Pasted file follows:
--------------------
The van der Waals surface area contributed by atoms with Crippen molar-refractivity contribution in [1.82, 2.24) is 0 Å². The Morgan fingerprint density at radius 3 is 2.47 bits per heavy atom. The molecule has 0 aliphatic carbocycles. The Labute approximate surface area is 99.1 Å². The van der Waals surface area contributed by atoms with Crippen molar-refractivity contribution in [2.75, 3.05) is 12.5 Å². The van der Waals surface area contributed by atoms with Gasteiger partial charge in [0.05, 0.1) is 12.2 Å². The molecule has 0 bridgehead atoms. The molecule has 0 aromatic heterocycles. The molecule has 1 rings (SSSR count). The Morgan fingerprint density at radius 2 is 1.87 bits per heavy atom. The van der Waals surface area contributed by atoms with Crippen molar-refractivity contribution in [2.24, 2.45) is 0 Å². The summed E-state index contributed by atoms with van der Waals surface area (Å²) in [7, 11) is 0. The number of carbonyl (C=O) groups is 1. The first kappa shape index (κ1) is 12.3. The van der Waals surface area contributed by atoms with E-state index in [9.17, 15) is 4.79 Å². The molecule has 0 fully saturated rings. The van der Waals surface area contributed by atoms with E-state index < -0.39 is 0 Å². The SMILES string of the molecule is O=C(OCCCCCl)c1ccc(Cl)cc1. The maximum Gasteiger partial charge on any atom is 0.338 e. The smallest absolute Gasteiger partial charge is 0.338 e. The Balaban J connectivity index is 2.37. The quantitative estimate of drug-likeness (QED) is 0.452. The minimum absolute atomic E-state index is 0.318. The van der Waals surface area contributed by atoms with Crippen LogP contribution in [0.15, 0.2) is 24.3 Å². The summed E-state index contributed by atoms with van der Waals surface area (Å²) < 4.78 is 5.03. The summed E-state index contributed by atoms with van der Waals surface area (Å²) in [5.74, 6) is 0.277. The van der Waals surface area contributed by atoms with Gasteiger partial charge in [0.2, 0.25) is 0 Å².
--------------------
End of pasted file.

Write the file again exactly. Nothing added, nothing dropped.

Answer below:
The van der Waals surface area contributed by atoms with Crippen molar-refractivity contribution in [1.82, 2.24) is 0 Å². The Morgan fingerprint density at radius 3 is 2.47 bits per heavy atom. The molecule has 0 aliphatic carbocycles. The Labute approximate surface area is 99.1 Å². The van der Waals surface area contributed by atoms with Crippen molar-refractivity contribution in [2.75, 3.05) is 12.5 Å². The van der Waals surface area contributed by atoms with Gasteiger partial charge in [0.05, 0.1) is 12.2 Å². The molecule has 0 bridgehead atoms. The molecule has 0 aromatic heterocycles. The molecule has 1 rings (SSSR count). The Morgan fingerprint density at radius 2 is 1.87 bits per heavy atom. The van der Waals surface area contributed by atoms with Crippen molar-refractivity contribution in [2.24, 2.45) is 0 Å². The summed E-state index contributed by atoms with van der Waals surface area (Å²) in [7, 11) is 0. The number of carbonyl (C=O) groups is 1. The first kappa shape index (κ1) is 12.3. The van der Waals surface area contributed by atoms with E-state index in [9.17, 15) is 4.79 Å². The molecule has 0 fully saturated rings. The van der Waals surface area contributed by atoms with E-state index < -0.39 is 0 Å². The SMILES string of the molecule is O=C(OCCCCCl)c1ccc(Cl)cc1. The maximum Gasteiger partial charge on any atom is 0.338 e. The smallest absolute Gasteiger partial charge is 0.338 e. The Balaban J connectivity index is 2.37. The quantitative estimate of drug-likeness (QED) is 0.452. The minimum absolute atomic E-state index is 0.318. The van der Waals surface area contributed by atoms with Crippen LogP contribution in [0.15, 0.2) is 24.3 Å². The summed E-state index contributed by atoms with van der Waals surface area (Å²) < 4.78 is 5.03. The summed E-state index contributed by atoms with van der Waals surface area (Å²) in [5.74, 6) is 0.277. The van der Waals surface area contributed by atoms with Gasteiger partial charge in [0.2, 0.25) is 0 Å².